After death and taxes, is there anything more certain than the relentless hope of men past their prime? For much of the past 20 years those twin pillars of American golf, Tiger Woods and Phil Mickelson, have set the agenda. They continue to do so in 2015 but no longer do the terms of reference embrace victory, other than in their own imaginations – and in the hearts of America.
Mickelson turned 45 on Tuesday, the same age as Hale Irwin when he won his third and final US Open. Irwin remains the oldest winner of America’s national tournament, yet Mickelson persists with the idea that victory in the only major he has never won might still be his. The 65 he shot last Sunday to tie for third at the St Jude Classic was seen as evidence of a new dawn breaking, rather than an anomalous spike in an otherwise downward trend.
Woods at 39 simply can’t let go of the player he was, though the numbers severed ties long ago. His last major victory came in 2008 in this event at Torrey Pines. There was an approximation to the Titan who triumphed against Rocco Mediate that day when, two years ago, Woods won five times to reclaim briefly his world No 1 ranking. Since then, worse than zip.
He posted his highest score as a pro in his last event, 85, on the third day at the Memorial Tournament. Earlier this year he shot an 82 for the second time in his career while missing the cut in Phoenix. A week later he failed to finish his second round at Torrey Pines in the Farmers Insurance Open, yet after a two-month self-imposed hiatus, he returned at the Masters to claim at top-20 finish.
The glass being half full, it was the Masters that Woods emphasised in making the argument for his renewal, not the failures. He is hard-wired to see in trends the upward momentum, not the reverse gear. “This year certainly has been a struggle,” he said yesterday. “But for me to go through what I went through at Torrey and Phoenix, to come back and do what I did at Augusta gave me a lot of confidence going forward.”
But it could not protect him from the 85 at Memorial, and Chambers Bay, a public links course about which the pros know nothing in tournament nick, has the potential to exacerbate the inconsistencies in any game, let alone one as fragile as his, one that has seen him collapse to 195 in the world rankings by the way.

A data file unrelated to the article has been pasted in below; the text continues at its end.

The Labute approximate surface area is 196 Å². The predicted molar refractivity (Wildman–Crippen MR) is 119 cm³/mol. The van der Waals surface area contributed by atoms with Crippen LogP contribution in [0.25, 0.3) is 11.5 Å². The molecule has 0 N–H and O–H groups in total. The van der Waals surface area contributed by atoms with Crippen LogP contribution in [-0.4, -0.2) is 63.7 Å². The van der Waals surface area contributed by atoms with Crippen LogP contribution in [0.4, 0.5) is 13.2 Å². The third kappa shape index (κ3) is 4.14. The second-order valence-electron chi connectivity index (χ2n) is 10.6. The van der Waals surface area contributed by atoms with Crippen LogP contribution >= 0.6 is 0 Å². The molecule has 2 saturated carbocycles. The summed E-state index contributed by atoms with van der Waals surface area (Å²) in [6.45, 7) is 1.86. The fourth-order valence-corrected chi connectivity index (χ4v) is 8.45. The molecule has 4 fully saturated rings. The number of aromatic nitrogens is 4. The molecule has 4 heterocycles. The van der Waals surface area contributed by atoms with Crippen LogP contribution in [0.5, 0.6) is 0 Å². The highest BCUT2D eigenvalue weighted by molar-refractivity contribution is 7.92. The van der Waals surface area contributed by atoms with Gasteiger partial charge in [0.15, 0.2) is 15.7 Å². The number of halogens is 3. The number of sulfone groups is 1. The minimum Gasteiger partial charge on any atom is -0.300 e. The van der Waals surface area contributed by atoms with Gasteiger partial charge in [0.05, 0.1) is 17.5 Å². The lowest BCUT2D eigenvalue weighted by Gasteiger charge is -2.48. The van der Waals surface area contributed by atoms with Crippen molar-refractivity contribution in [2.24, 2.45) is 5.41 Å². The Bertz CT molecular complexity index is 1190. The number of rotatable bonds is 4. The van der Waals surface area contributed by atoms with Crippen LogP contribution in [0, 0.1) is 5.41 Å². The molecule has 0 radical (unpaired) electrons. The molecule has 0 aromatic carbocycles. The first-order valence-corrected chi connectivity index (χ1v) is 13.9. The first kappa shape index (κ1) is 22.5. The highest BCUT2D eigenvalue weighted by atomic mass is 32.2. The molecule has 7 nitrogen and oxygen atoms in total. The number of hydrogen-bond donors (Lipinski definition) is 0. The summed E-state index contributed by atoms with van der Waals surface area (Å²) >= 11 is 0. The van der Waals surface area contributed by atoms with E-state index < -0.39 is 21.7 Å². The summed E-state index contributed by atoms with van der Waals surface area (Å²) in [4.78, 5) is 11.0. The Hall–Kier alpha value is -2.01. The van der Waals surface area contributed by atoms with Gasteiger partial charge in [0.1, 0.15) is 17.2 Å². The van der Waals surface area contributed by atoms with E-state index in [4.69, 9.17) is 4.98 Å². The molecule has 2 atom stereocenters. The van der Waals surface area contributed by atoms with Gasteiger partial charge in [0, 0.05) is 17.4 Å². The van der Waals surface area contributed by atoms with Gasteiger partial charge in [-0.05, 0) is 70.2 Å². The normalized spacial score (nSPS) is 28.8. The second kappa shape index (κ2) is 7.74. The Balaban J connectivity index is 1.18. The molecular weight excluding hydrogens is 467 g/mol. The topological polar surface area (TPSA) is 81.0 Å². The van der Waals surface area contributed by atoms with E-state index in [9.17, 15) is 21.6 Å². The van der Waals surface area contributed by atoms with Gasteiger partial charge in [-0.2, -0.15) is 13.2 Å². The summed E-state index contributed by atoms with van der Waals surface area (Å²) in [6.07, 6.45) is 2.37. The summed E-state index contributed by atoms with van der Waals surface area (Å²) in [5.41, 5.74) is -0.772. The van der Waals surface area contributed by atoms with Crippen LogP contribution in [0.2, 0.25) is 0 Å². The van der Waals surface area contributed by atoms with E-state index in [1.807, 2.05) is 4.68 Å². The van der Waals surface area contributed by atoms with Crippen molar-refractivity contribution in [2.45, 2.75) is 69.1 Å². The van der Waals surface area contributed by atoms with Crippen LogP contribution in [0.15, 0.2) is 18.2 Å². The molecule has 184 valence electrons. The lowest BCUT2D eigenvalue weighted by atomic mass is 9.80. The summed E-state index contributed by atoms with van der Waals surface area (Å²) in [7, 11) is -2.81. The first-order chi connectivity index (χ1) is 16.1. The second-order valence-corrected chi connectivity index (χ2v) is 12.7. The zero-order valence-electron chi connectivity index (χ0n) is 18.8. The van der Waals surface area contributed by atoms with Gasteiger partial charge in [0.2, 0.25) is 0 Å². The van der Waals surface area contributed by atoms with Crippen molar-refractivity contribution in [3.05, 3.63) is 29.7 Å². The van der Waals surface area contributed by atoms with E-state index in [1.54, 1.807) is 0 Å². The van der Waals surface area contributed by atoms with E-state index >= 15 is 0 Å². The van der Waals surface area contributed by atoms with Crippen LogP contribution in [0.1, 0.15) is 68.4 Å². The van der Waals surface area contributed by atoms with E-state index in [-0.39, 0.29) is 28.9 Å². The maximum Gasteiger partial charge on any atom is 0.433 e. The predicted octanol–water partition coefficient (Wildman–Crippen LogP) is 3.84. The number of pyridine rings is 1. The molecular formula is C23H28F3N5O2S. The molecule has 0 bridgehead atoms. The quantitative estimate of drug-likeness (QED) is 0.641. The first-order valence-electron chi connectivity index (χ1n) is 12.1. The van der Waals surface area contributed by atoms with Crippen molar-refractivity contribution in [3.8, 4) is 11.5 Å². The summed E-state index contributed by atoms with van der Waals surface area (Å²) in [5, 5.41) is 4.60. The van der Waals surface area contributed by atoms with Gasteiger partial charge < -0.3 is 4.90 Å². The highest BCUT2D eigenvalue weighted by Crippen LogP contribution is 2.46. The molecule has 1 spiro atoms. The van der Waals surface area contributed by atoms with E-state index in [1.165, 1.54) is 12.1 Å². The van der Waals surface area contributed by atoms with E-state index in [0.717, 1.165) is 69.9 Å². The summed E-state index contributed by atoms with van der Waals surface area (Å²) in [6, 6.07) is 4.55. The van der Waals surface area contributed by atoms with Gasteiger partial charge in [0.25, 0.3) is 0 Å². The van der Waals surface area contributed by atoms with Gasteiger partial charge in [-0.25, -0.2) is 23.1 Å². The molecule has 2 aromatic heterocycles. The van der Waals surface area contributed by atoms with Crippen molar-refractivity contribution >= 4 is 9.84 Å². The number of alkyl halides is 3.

Mickelson is at least holding on to his top-20 station despite failing to record a victory anywhere since his fifth major success at Muirfield two years ago. His third-place finish at the PGA Championship last year came from nowhere and until last week had not been repeated. “I’ve gone through kind of a period these last couple of years where I haven’t played my best golf, and I feel like I’m back on the upswing. I don’t know if I’m quite there yet or not. This week will be a good test to see just how far along I’ve come.”
If that sounds like a sensible appraisal, objectivity suffers when the narrative of the “Lefty Slam” is introduced. Mickelson should have completed his major set in 2013 at Merion, where he led for all but the last few holes before being overhauled by a younger man hitting a mighty peak, Justin Rose. After finishing as the bridesmaid five times previously in this event, that was the moment when fate beckoned.
Mickelson missed his cue. Romance might embrace the idea of a seventh opportunity, but reality bites hard in this event, and in this setting, host to so many variables and lightning quick greens, only those in form and the lucky will advance.
To his credit Mickelson advances with a hint of caution nowhere to be seen in Woods’ landscape, though we take with a pinch of salt his denial of a sense of urgency to get it done at 45. “I don’t feel that urgency you talk about,” he said. “Something I really would love to do is complete the career Grand Slam. I’m in the best shape I’ve been in. I haven’t had any really long-term or debilitating injuries to speak of. So if I continue to do what I’ve done the last eight months or so, there’s no reason why I couldn’t play at a high level for a while.
“But saying that, the last two years, my technique and my form has not been what I expect it to be, what it’s been throughout the course of my career. It’s been very frustrating.
“Recently, though, I feel like I’m getting my swing plane back, making solid contact, hitting the shots that I expect to hit. But it’s in its infancy. I don’t know how far or how long it will take to get it really sharp. But I saw a really good glimpse last week. Maybe it’s this week, maybe it isn’t.”
Stalking the visions of Woods and Mickelson are golf’s new power couple, Rory McIlroy and Jordan Spieth, No 1 and No 2 in the world respectively and holders of the last three major championships. Spieth equalled Woods in winning the Masters at the age of 21 two months ago. Since then McIlroy has won twice on the PGA Tour in the space of three weeks.
Expect them to dump a youthful corrective on the dreams of old men.